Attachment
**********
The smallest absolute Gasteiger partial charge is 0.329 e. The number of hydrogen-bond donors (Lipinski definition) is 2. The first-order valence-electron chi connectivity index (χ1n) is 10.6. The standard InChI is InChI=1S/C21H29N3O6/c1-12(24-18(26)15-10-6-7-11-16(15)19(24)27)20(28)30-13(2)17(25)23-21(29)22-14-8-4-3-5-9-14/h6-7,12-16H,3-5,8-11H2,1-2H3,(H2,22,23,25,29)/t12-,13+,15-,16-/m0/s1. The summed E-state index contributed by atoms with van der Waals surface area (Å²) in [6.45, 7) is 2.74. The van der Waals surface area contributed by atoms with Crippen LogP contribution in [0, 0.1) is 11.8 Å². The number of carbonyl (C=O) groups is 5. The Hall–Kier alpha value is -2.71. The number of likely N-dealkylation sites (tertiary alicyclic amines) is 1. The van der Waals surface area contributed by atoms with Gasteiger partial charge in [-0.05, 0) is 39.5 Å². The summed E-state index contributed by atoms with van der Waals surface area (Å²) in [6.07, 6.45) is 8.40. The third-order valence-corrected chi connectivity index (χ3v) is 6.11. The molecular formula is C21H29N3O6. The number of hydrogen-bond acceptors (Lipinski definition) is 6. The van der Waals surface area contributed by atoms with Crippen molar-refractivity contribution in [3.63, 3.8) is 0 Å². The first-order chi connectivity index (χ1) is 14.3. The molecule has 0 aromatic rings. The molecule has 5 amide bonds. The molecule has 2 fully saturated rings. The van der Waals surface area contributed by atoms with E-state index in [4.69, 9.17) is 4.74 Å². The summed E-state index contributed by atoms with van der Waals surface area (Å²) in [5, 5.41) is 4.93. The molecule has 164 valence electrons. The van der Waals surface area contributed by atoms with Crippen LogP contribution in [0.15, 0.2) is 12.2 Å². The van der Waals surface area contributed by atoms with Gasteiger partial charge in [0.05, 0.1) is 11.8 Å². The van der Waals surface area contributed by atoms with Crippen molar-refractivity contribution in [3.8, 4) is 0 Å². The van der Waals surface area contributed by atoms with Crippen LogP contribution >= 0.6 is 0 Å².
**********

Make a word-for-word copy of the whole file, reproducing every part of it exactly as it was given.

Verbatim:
The smallest absolute Gasteiger partial charge is 0.329 e. The number of hydrogen-bond donors (Lipinski definition) is 2. The first-order valence-electron chi connectivity index (χ1n) is 10.6. The standard InChI is InChI=1S/C21H29N3O6/c1-12(24-18(26)15-10-6-7-11-16(15)19(24)27)20(28)30-13(2)17(25)23-21(29)22-14-8-4-3-5-9-14/h6-7,12-16H,3-5,8-11H2,1-2H3,(H2,22,23,25,29)/t12-,13+,15-,16-/m0/s1. The summed E-state index contributed by atoms with van der Waals surface area (Å²) in [6.45, 7) is 2.74. The van der Waals surface area contributed by atoms with Crippen LogP contribution in [0, 0.1) is 11.8 Å². The number of carbonyl (C=O) groups is 5. The Hall–Kier alpha value is -2.71. The number of likely N-dealkylation sites (tertiary alicyclic amines) is 1. The van der Waals surface area contributed by atoms with Gasteiger partial charge in [-0.05, 0) is 39.5 Å². The summed E-state index contributed by atoms with van der Waals surface area (Å²) in [6.07, 6.45) is 8.40. The third-order valence-corrected chi connectivity index (χ3v) is 6.11. The molecular formula is C21H29N3O6. The number of hydrogen-bond acceptors (Lipinski definition) is 6. The van der Waals surface area contributed by atoms with Crippen molar-refractivity contribution in [3.63, 3.8) is 0 Å². The first-order chi connectivity index (χ1) is 14.3. The molecule has 0 aromatic rings. The molecule has 5 amide bonds. The molecule has 2 fully saturated rings. The van der Waals surface area contributed by atoms with E-state index in [4.69, 9.17) is 4.74 Å². The summed E-state index contributed by atoms with van der Waals surface area (Å²) in [5, 5.41) is 4.93. The molecule has 164 valence electrons. The van der Waals surface area contributed by atoms with Crippen LogP contribution in [0.15, 0.2) is 12.2 Å². The van der Waals surface area contributed by atoms with Gasteiger partial charge in [0.05, 0.1) is 11.8 Å². The van der Waals surface area contributed by atoms with Crippen molar-refractivity contribution in [3.8, 4) is 0 Å². The van der Waals surface area contributed by atoms with Crippen LogP contribution >= 0.6 is 0 Å².